A survey included within the REC’s monthly JobsOutlook has found half of the 200 employers interviewed would benefit from reform of the levy, so apprenticeships are more flexible and accessible for temporary workers. In addition, near to 60 per cent said they would find any move to reduce bureaucracy by simplifying processes associated with skills and workforce planning, such as the levy, beneficial.

The results are significant because nearly 90 per cent of respondents are managers or at board level.

“This survey reinforces the near-deafening calls from many employers that the government must expand the levy to ensure more short course training, which will help people of different age groups,” said Kate Shoesmith, REC deputy chief executive. “It is a tremendous waste that 960,000 temps are ineligible for levy funding because just two per cent of temporary assignments last for 12 months or more. This oversight means the levy fails to help many people move up the career ladder, grow their skills base and reduce the impact of labour and skills shortages.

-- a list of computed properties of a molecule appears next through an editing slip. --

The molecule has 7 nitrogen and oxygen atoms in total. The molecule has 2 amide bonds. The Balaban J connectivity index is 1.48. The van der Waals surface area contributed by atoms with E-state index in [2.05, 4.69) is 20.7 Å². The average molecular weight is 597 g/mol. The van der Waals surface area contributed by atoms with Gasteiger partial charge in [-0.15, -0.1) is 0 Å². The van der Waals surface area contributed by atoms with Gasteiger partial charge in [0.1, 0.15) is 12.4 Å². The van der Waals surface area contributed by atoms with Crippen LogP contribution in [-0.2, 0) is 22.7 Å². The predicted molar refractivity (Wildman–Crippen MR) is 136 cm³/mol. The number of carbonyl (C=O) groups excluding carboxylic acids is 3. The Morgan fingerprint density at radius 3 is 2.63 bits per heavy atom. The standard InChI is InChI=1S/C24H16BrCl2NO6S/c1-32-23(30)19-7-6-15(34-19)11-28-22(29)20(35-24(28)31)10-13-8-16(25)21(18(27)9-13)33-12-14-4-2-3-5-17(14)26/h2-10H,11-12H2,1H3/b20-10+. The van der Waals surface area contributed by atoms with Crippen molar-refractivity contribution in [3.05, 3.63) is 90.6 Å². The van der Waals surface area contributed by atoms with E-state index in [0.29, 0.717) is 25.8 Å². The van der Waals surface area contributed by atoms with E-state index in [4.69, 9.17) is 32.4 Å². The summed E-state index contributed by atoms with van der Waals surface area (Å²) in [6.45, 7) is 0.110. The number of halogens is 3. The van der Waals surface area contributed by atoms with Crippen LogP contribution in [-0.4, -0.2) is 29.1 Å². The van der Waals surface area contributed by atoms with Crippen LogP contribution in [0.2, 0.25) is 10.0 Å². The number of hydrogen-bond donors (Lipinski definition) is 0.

“The government will boost business growth and productivity at a critical time for the economy if they reform the levy to provide more individuals with a route to skilled work.”


Kate Shoesmith added that while apprenticeships are valuable, they are not the right training for every job. She also said that the REC welcome that the government has recently vowed to end the misuse of apprenticeship levy funds to subsidise courses such as MBAs.


“We would like more transparency on levy use to corroborate the many different claims about the levy’s success,” she said. “The businesses we represent do not think it has worked.”

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